Embeya's menu is predominantly Vietnamese but reels in Thai classics, like plump mussels in a limey coconut broth, maitake noodles with sea scallops and the crunch of Chinese celery, pungent garlicky chicken, and head-on prawns with roasted pineapple, tamarind, and chiles. The flavors all sound promising on the menu. They deliver on the plate.
564 West Randolph Street; 312-612-5640; embeya.com
Hinoki & the Bird, Los Angeles
At the curiously named but enchanting Hinoki & the Bird, executive chef Kuniko Yagi and chef-owner David Myers have allied to show the world what California cuisine has become this century — an amalgam of American-Pacific and Asian ideas melded with extraordinary finesse.
Myers's West Hollywood restaurant, Sona, shows a fastidious respect for Japanese food culture, and he has five restaurants in Tokyo. At Hinoki & the Bird, he has given Angelenos a spectacular two-level dining room with a ceiling of twisted cedar planes, a walnut stairwell, a copper-covered communal table, denim-covered seats, and a huge open kitchen. It's like a tree house for gourmands.
No dish is composed of more than three ingredients. Yagi marries seemingly incongruous flavors and textures with impeccable grace, making friends of unlikely ingredients like a culinary secretary of state. Ramen salad is jammed with succulent ginger-braised short ribs and spiced English peas. An outstanding beef tartare is finely chopped and barbed with jalapeño. Monkfish, it turns out, pairs beautifully with a lovely yellow-curry noodle and soft eggplant. I don't know which of the two is Hinoki and which the bird, but all you need to know is that together, Yagi and Myers are working some magic.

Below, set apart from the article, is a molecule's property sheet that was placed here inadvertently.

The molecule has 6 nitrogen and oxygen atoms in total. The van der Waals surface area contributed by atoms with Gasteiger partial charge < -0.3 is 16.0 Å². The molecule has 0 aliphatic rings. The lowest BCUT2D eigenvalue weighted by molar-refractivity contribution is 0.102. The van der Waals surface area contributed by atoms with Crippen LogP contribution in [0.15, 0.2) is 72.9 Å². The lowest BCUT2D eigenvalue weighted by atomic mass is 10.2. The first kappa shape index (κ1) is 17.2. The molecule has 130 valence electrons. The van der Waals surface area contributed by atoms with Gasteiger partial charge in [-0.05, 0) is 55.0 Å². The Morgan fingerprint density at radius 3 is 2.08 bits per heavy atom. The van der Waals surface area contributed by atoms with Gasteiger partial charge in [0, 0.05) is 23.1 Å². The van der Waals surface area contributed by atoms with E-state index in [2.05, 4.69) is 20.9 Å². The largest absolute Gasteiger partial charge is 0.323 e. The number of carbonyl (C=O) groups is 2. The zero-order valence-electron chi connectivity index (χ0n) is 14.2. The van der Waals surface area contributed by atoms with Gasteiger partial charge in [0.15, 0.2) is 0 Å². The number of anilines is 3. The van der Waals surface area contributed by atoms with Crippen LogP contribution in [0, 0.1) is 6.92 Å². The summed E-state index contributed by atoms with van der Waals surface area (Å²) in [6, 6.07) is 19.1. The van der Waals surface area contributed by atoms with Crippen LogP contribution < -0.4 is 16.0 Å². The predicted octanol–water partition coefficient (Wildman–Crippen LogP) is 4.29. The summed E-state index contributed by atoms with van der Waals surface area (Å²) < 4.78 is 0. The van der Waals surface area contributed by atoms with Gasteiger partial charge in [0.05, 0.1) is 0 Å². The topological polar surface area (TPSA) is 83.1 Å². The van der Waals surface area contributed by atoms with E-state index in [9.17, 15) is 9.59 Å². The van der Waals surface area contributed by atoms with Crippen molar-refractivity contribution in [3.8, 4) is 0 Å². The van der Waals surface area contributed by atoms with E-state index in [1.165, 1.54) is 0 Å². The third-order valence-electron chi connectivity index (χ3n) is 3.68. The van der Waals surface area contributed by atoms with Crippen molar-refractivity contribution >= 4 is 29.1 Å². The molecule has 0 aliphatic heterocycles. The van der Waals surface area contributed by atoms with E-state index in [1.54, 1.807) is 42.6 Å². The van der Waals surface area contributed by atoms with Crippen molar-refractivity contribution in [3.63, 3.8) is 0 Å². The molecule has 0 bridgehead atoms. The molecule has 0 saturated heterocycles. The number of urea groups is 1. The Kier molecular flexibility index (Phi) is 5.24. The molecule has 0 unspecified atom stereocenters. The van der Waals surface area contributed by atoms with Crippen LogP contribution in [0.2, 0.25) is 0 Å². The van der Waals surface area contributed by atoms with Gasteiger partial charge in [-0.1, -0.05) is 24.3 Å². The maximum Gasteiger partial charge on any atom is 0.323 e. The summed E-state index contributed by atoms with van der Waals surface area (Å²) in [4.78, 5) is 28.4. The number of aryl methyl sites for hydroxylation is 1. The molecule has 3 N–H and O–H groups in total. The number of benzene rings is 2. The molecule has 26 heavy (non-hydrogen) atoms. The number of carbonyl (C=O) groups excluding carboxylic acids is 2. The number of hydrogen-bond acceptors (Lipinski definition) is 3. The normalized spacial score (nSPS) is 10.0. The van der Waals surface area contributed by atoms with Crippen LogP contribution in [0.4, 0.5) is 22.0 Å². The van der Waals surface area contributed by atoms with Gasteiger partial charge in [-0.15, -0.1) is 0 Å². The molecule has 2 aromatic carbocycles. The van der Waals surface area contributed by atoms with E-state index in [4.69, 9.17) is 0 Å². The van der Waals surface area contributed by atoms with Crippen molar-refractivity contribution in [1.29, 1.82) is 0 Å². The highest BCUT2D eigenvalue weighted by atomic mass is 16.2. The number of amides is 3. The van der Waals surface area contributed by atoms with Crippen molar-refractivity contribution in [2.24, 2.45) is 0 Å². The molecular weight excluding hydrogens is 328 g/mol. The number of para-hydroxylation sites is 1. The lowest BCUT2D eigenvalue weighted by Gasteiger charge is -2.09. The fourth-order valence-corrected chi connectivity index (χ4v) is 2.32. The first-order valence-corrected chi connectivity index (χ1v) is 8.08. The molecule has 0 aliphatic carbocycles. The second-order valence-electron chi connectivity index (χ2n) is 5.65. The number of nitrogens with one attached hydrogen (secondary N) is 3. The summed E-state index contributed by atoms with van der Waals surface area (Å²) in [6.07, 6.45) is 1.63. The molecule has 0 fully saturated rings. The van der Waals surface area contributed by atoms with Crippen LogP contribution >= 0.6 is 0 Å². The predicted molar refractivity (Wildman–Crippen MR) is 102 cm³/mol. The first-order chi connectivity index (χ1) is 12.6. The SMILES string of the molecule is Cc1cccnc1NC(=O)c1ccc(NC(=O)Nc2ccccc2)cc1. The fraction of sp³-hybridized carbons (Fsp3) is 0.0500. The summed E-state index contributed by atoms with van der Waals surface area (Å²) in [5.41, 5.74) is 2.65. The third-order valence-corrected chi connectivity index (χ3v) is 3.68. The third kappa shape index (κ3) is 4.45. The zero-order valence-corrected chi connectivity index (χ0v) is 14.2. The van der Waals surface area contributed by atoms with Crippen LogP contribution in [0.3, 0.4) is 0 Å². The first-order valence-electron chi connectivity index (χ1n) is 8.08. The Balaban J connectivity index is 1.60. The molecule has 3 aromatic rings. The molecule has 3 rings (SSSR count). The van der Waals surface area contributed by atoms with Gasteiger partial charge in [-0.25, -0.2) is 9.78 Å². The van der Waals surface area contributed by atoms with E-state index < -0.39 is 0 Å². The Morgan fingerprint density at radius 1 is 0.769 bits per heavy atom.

When last in these pages, Australian-born chef Shaun Hergatt won honors for his sprawling namesake restaurant in Manhattan's Financial District. It should have lasted. Now in midtown, he's opened a restrained but thrilling fifty-seat venue where he is simplifying his cooking while intensifying his flavors. He calls one dish warm pork soup, which is like calling Esperanza Spalding a bassist. There are indeed elegant, smoky shards of pork, but it's the reduction of Tuscan kale to a deep forest green and the quivering golden egg yolk on top that make this a dish of astonishing goodness. I could make the same case for the masterpiece of a main-course salad made from nothing more than artichoke, oats, and lovage oil.
The dining rooms, in subtle variations of earthy brown, evoke the natural colors of, well, the earth. Hergatt's plate presentations are composed in colors that reflect the seasons — yellow corn, fresh cream, purple plums, fuchsia flowers. There is no artifice here, no mutations of ingredients. A great chef needs to do so little to make so much of what he finds perfect to begin with.
Last year, chef Ford Fry's The Optimist was Esquire's Restaurant of the Year. He must be in what they call the zone: Fry's new place, King + Duke, is his second-straight can't-miss spot. Where The Optimist celebrates great seafood, King + Duke (named after two grifters in Adventures of Huckleberry Finn) is all about executive chef Joe Schafer and Fry cooking over a hickory-wood fire on a twenty-four-foot hearth. The roasted carrots and beets with sheep's-milk feta transport you to a field (in a good way). The fire torches a candy crust on succulent lamb belly served with sheep's-milk feta, and sweet fire-roasted lobster is heightened simply by baby bok choy, garlic, and chiles. Even pastry chef Chrysta Poulos works the fire, grilling the sugariest of Georgia peaches to accompany a quivering dark-chocolate panna cotta.
Also, King + Duke serves thirty-two beers. So the place pretty much made this list before we even sat down.